As if on cue to make me feel worse, the man glanced at my phone perched on the dashboard. Even though the GPS didn’t know my location (exactly as they had warned), I still had it on in the background. You know, a sense of comfort.
‘Were you the one that asked about the showers?’
‘I don’t think so…’ I offered, even though that’s quite obviously a thing I would know Yes or No to. This was going really well.
‘Okay, well, enjoy your stay!’ and before I could worry that he would try to explain paces and longitude and latitude, he sped off, his truck lurching down from the bank with a violent rock.
Three dogs greeted me when I finally arrived. A woman named Terry hollered down to me from where she was working in the garden, but besides that, I was left to my own devices. In her overalls, she looked like something out of Mother Earth News.
It turns out I didn’t need to worry about distractions. There was no phone service. No WiFi. No electricity.
Since it was only 2 o’clock, I had all day to explore. When was the last time I had done that? No timeline. Not friends to meet. No plans to make.
I started off on a hike, but was confronted with more fallen trees. These ones hadn’t been cleared yet. At first, I turned around to head back to the cabins, but decided to trudge ahead – climbing over trunks and under branches, slipping on wet bark, spider webs in my face. When had I last climbed something? Gotten dirty?
When I returned, I met a man and a woman doing work-for-stay. We made tea in the common area, deemed Hygge Hall. Perused the shelved books about mushrooms and communal living and winter canning and homesteading. We talked about where we were all from – Oregon, Vermont, Maine.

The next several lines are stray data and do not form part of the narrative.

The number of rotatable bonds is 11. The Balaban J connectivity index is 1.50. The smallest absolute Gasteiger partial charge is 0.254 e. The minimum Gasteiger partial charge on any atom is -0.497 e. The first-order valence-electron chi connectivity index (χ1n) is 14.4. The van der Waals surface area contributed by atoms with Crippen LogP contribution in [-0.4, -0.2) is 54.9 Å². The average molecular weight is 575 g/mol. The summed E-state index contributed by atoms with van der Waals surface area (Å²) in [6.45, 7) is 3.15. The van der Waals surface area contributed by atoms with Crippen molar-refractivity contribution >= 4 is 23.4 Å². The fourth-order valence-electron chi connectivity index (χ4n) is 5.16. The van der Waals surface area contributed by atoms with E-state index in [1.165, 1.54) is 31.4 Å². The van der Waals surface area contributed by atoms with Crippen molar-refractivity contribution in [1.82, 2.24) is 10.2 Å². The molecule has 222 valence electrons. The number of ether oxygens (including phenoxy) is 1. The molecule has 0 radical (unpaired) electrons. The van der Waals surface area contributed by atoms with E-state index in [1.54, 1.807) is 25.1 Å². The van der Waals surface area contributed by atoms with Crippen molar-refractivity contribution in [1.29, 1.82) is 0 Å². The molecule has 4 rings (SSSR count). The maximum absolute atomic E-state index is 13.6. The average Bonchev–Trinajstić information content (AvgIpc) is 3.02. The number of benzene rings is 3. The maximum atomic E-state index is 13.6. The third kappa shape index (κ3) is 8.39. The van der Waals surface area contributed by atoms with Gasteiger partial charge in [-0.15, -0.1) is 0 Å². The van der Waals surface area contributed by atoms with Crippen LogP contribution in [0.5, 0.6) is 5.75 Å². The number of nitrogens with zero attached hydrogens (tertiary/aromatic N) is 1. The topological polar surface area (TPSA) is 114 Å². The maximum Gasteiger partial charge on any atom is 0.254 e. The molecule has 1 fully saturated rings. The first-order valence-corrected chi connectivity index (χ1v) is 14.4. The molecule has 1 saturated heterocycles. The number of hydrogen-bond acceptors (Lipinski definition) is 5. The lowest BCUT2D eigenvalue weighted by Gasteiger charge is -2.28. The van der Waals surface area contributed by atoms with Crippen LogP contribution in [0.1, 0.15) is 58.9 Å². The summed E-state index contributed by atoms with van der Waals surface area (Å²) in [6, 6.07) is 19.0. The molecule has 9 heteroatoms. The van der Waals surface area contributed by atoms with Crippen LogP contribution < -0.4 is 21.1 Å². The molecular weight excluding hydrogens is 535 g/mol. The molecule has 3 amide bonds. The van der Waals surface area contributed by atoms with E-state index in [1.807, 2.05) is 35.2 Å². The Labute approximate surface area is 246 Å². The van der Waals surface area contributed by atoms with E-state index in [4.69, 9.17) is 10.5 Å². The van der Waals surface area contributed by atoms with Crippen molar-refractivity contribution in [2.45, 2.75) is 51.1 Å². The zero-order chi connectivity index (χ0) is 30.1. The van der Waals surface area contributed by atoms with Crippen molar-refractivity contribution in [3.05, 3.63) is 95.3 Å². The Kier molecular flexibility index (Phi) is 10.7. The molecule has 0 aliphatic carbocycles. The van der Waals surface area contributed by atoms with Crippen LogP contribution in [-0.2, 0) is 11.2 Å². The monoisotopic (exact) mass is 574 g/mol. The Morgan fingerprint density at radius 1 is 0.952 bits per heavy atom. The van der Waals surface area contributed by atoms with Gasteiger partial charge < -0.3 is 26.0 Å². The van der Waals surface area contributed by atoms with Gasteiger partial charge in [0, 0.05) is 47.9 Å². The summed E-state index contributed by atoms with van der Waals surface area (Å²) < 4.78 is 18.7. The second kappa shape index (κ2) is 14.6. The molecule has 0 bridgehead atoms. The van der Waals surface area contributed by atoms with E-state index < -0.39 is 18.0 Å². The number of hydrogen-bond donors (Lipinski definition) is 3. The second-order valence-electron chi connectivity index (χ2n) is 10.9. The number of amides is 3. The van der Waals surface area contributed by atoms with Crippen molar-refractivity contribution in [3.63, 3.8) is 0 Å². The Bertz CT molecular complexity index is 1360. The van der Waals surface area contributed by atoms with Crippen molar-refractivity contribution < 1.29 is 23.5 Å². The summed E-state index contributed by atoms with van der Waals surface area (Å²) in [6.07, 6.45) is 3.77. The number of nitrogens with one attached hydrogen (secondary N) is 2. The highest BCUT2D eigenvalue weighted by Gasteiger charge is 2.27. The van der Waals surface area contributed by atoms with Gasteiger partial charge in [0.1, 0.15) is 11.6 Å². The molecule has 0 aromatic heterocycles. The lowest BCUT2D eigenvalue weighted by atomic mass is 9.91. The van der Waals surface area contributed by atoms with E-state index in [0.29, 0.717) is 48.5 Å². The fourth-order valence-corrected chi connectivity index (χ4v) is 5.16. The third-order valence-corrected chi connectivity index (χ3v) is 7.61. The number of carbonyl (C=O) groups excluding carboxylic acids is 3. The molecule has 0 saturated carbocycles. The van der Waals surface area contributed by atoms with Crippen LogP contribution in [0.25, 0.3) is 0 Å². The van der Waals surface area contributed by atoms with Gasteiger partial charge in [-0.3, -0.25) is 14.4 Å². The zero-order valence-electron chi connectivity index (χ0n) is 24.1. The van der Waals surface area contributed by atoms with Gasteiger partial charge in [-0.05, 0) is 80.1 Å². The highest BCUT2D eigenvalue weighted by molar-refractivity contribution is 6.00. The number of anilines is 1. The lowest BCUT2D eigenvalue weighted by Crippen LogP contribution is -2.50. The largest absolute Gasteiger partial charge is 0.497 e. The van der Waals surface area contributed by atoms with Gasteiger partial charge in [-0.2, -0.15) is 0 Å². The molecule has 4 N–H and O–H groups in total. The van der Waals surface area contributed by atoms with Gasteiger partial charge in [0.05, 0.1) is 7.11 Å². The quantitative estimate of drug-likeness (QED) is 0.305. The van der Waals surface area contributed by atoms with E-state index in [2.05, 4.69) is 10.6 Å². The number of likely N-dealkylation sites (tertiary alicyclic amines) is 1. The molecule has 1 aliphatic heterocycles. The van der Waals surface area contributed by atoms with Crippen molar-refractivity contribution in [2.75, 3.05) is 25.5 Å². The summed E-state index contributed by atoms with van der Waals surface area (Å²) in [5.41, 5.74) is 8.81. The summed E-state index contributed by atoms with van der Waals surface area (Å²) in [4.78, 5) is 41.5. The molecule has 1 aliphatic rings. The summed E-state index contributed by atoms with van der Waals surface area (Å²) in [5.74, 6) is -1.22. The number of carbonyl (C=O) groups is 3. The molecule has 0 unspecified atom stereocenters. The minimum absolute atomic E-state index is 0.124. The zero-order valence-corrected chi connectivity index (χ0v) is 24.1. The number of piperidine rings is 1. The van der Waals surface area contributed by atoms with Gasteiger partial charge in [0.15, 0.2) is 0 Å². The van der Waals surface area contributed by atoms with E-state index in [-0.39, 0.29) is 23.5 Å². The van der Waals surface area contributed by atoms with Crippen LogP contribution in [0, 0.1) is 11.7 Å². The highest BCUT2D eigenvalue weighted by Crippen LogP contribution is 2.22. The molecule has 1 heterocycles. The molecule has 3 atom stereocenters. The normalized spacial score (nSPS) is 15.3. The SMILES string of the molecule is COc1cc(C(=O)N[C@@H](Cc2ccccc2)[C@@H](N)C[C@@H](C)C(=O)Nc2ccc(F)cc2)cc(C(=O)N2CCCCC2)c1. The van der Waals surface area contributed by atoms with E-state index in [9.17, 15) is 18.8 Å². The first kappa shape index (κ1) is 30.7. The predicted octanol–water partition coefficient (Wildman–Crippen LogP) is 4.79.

I hung on every word from Diane, who in her mid-30’s travels around the world working with sheep and pursuing an interest in, “learning where our food comes from.” In her laid-back manner and Blundstone boots, she was easily the coolest person I had ever met. I instantly decided we were best friends, though she hadn’t asked my name yet. And I knew I was going to leave in the morning and never see her again.
By the time I went to cook dinner, fog had rolled in over the fir trees, and the sky had turned pale violet.
In the silence walking back to my cabin, I felt completely alone. Though I was warned (and this is another direct quote from their listing), “There is often a little mouse in one of the walls, just so ya know. Consider it a mascot — we’re all living, kind of invaded nature, so we live with our creatures here.” I actually really like that. I also really like that I didn’t see or hear any mice.
There were no huge revelations or epiphanies. I didn’t hole up in my cabin and write America’s next best novel. The composting toilet and muddy driveway and 8 o’clock bedtime proved to be pretty uneventful.
But I read. Walked. Played with the dogs. Watched the goats and chickens. Had a conversation where we were all present. Cozied up. Slowed down. Looked at the stars. Listened to the frogs.
Most days, that’s the greatest thing you can do.